Besides, Tetrault says, a lung function test “doesn’t describe the entire picture.” Cannabis smoking causes increased coughing, phlegm production and wheezing, she says.

Kertesz agrees but notes that the large airways, the ones primarily irritated by marijuana smoke, seem to bounce back well. “Our bodies have evolved to recover from such short-term insults,” he says.

Marijuana has been approved for medical purposes in 16 states. Pharmacologist Karen Wright of Lancaster University in England says that while the new findings are reassuring for low-dose users, people who use medical marijuana regularly might be better off if they don’t have to inhale combustion fumes to do so. Researchers have made some progress on that front, having developed a spray containing two active cannabis components (SN: 6/19/2010, p. 16). “We should find better ways to administer cannabis compounds that are proven clinically to have a therapeutic benefit,” Wright says.

Very interesting.


Thursday, February 02, 2012


To be frank, politics as a topic on my blog has started to approach the zero point in terms of a graph of my interests. I have been becoming more and more jaded about ALL politicians over the last 10 years or so. My tendency to view each and every side of the political superstructure with a highly jaundiced eye feels wholly appropriate.

If I were to suggest the actual turning point, where I went from a person who *WAS* highly interested and motivated to learn political viewpoints *AND* thought the process of and participation *IN* politics was a valuable pursuit..... that turning point occurred far earlier than 10 years ago. It really started with two concurrent media changes that began in the mid-80s:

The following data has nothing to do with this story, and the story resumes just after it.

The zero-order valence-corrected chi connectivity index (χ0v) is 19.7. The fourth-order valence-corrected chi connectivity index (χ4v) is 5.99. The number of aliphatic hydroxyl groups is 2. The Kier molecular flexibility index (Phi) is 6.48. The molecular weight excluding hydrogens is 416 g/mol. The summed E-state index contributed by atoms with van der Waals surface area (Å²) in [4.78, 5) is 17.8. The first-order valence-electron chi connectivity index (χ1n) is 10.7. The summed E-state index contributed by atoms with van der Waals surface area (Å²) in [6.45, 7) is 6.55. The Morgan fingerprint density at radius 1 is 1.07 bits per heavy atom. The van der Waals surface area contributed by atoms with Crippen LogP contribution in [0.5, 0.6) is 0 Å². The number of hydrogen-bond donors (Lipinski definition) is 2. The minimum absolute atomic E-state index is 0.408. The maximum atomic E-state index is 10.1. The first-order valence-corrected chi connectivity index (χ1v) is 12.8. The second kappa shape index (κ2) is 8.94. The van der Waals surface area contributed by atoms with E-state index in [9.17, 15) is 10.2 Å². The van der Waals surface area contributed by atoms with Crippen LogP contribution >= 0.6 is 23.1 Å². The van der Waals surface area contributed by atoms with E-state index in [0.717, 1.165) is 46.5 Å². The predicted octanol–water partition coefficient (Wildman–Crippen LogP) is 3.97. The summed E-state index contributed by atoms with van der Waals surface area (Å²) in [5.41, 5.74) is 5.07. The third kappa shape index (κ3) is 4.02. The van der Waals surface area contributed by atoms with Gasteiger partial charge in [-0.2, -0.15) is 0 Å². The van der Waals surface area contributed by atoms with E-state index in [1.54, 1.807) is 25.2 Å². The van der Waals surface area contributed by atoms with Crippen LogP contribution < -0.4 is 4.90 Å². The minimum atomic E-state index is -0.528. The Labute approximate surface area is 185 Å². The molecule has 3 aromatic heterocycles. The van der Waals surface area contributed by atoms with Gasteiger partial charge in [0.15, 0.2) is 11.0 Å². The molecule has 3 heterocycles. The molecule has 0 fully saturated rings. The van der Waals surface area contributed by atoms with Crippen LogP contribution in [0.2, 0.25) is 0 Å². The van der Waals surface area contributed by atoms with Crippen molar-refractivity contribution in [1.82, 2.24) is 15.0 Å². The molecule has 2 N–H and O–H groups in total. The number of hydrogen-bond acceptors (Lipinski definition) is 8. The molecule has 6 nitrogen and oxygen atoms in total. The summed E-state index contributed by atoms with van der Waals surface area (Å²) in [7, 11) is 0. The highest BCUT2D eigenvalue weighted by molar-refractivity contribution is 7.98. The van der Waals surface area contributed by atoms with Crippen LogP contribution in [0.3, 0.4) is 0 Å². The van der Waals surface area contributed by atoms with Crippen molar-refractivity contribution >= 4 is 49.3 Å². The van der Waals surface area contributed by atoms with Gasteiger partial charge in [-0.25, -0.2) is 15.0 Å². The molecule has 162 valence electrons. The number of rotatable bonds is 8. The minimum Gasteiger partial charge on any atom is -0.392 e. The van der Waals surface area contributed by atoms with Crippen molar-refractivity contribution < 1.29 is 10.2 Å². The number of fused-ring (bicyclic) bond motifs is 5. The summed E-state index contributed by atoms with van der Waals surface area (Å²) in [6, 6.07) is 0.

1. The blossoming of CNN as a media source really took hold in the mid-80s. Started in 1980, the original CNN was a rather grand channel that took pride in being a deeper, almost academic purveyor of news 24 hours a day. And, for a few years, it was a true delight. However its focus began to change by about 1987. The change was (in my opinion) brought about by the dollar (of course) and the way CNN thought it could continue to grow and expand in influence (and profit).... was in starting to have bombastic political pundits on programs who spouted nothing but harsh, unhelpful rhetoric. These assinine pundits ruined and destroyed the political landscape and wrecked havoc on daytime television as well.

2. The daytime television transition was similarly sinister as what transpired on CNN. In the mid-late 1960s a young fellow came on television and made a remarkable name for himself with a program that had insightful interviews and even reporting during the weekday. Now, I really did not watch this fellow, as I was too busy doing my own things at that time, but my beautiful mother and one of my sisters were utterly enchanted by this fellow and talked of him so often that I *felt* I did watch the shows. The fellows name was Phil Donahue. His "talk-show" was very exotic and different for daytime television of the day because it was not a soap opera, nor was it a gameshow. It was a blend of news reporting with deeper analysis and interviews. Granted some of the shows were a bit "fluffy" for my tastes even though I only heard about them second hand, but even with my only second-hand knowledge, I could sense a rather good, scholarly depth to the program.